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Tuesday, July 03, 2007

Dark Chocolate, for your health

Effects of Cocoa Intake on Blood Pressure

Preliminary evidence suggested that regular consumption of polyphenols in cocoa (equivalent to ≥100 g of chocolate per day) was associated with lower blood pressure (BP). Given concerns about the high sugar, fat, and calorie intake from cocoa consumption of this magnitude, the effects of low doses of cocoa would be of interest. Taubert and colleagues report results of a clinical trial in which 44 older adults who had untreated prehypertension or stage 1 hypertension were randomly assigned to either 6.3 g (28.9 kcal) per day of dark chocolate containing 30 mg of polyphenols or a matching amount of polyphenol-free white chocolate. At the 18th week of follow-up, the authors found that participants consuming dark chocolate had experienced reductions from baseline in mean (SD) systolic and diastolic BP of 2.9 (1.6) mm Hg and 1.9 (1.0) mm Hg, respectively, without changes in body weight or other adverse effects. Persons who were consuming white chocolate experienced no change in BP.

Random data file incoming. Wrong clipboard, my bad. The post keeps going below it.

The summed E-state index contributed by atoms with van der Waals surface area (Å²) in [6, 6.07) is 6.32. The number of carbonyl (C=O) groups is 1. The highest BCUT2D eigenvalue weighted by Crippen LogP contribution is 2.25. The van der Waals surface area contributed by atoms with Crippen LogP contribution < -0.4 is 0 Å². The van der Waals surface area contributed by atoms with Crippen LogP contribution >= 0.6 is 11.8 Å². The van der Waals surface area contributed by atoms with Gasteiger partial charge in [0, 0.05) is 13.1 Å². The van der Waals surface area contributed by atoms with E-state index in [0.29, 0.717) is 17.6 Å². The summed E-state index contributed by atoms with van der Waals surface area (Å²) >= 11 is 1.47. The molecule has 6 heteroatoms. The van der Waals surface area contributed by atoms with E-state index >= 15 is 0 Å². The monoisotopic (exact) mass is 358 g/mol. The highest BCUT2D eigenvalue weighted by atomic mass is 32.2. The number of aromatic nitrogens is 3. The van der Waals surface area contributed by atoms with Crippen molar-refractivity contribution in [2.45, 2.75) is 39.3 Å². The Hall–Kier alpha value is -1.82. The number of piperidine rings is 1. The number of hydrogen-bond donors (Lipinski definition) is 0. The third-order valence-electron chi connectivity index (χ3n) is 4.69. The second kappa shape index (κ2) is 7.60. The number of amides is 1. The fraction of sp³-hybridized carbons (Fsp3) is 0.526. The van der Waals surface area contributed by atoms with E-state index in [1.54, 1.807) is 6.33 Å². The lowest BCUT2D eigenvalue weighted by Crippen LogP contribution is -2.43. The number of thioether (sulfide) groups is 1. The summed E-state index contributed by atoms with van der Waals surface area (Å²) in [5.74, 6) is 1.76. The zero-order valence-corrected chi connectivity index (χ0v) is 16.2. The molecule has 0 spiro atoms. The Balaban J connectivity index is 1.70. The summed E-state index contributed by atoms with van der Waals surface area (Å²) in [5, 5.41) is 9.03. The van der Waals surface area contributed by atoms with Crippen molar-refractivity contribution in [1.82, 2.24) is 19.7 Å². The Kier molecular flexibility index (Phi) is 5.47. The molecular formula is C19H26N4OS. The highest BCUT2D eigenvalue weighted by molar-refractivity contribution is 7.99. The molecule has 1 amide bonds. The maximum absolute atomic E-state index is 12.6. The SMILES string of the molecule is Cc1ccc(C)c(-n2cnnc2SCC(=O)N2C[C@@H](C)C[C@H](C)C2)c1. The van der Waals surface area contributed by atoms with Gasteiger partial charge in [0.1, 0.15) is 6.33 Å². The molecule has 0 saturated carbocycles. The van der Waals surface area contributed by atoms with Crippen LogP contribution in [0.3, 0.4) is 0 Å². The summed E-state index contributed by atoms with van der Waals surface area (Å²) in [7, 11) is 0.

Results From baseline to 18 weeks, dark chocolate intake reduced mean (SD) systolic BP by –2.9 (1.6) mm Hg (P < .001) and diastolic BP by –1.9 (1.0) mm Hg (P < .001) without changes in body weight, plasma levels of lipids, glucose, and 8-isoprostane. Hypertension prevalence declined from 86% to 68%. The BP decrease was accompanied by a sustained increase of S-nitrosoglutathione by 0.23 (0.12) nmol/L (P < .001), and a dark chocolate dose resulted in the appearance of cocoa phenols in plasma. White chocolate intake caused no changes in BP or plasma biomarkers.

Conclusions Data in this relatively small sample of otherwise healthy individuals with above-optimal BP indicate that inclusion of small amounts of polyphenol-rich dark chocolate as part of a usual diet efficiently reduced BP and improved formation of vasodilative nitric oxide.

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